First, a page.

Fri, Jul 09, 2004 - Page 22 News List

IAAF backs down on threat to ban without evidence


Track and field's world governing body will not intervene to suspend American athletes facing doping allegations unless there is evidence they failed drug tests.

"In the absence of facts, the IAAF cannot and will not do anything," IAAF general secretary Istvan Gyulai told AP on Wednesday.

Gyulai said the International Association of Athletics Federations hopes and expects that the six pending US doping cases will be resolved before next month's Athens Olympics.

"We would be very disappointed if they are not," he said by phone from IAAF headquarters in Monaco. "Everyone who is a stakeholder here wishes this."

USA Track & Field said Tuesday that Tim Montgomery -- the 100m world-record holder -- and five others facing doping charges would be allowed to compete at the US Olympic trials beginning Friday in Sacramento, California.

"We have no problem with that," Gyulai said. ``Whether or not they can compete in the trials, we leave it in the hands of USA Track & Field.''

Montgomery and sprinters Christye Gaines, Michelle Collins and Alvin Harrison have been notified by the US Anti-Doping Agency they face lifetime bans in the BALCO steroid investigation. All are contesting the allegations.

None of the four failed a drug test. USADA is acting based on "non-analytical positives," circumstantial evidence gathered in the federal probe of the Bay Area Laboratory Co-Operative.

Gyulai dismissed suggestions by USATF chief executive Craig Masback that the IAAF would bar athletes from the Athens Olympics if they qualified but still had doping cases pending.

"If there is a positive test available, this is the only way the IAAF can proceed," Gyulai said. "Here, there are no positive cases. There is some analytical something we have never seen. We have to see something. Based on press reports and telephone conversations, we cannot suspend athletes who are heroes and even if they are not heroes.

"We want justice," he said. "If justice is questionable, then sorry."

Calvin Harrison, twin brother of Alvin, and distance runner Regina Jacobs are also under investigation for alleged drug violations. Jacobs allegedly tested positive last year for the designer steroid THG. Harrison faces a two-year ban after a positive test for the stimulant modafinil, his second doping offense.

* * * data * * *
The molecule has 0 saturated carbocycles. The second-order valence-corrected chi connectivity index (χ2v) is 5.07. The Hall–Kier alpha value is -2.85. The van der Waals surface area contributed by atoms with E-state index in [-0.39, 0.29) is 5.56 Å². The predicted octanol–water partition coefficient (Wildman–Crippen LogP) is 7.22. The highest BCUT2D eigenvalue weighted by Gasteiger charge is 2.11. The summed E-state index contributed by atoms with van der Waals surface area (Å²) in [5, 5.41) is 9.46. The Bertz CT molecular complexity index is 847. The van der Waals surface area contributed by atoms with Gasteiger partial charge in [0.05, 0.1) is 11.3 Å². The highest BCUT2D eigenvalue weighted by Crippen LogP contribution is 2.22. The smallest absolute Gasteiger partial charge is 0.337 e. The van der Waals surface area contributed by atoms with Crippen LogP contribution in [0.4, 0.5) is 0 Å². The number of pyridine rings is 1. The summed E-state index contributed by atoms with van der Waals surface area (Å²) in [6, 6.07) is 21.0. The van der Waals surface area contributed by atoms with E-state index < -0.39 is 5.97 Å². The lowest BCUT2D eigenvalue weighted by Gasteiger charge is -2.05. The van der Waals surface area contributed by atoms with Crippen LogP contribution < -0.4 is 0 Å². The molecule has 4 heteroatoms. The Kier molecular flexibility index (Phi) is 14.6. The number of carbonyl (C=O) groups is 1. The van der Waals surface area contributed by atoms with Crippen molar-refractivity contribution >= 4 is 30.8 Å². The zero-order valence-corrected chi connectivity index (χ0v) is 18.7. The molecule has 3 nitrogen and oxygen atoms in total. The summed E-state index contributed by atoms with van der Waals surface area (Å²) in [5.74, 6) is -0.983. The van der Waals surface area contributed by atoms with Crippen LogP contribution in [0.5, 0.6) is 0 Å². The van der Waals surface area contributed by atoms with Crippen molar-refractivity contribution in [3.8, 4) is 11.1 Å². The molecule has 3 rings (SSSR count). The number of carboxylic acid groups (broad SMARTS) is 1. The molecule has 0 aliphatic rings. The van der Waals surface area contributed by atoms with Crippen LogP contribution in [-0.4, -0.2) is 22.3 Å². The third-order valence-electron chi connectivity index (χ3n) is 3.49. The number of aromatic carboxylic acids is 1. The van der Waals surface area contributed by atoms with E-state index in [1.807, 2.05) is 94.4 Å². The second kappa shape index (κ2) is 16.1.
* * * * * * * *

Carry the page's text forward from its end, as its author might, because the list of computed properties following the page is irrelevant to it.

Montgomery and Gaines are bypassing US procedures and taking their cases directly to the international Court of Arbitration for Sport. The other four plan to argue their cases before a US arbitration panel, but can go to CAS after that.

Gyulai said the IAAF will wait for the US rulings. If the IAAF is not satisfied with the verdicts, it can refer the cases to international arbitration.

The CAS will have arbitrators in Athens to deal with any doping or eligibility issues.

The US Olympic Committee is due to name the Athens team by July 21. However, the IOC has adjusted its rules to allow for late substitutions in "exceptional circumstances." The Olympics begin Aug. 13, with the track competition starting Aug. 18.

Marion Jones, winner of five medals the 2000 Sydney Olympics, is also under investigation by USADA but has not been charged with a doping offense.

IOC president Jacques Rogge said he hopes all the US cases are resolved "as soon as possible" but without rushing to judgment.

"Athletes have their rights of defense and there are procedures which have to be respected," he told the AP.

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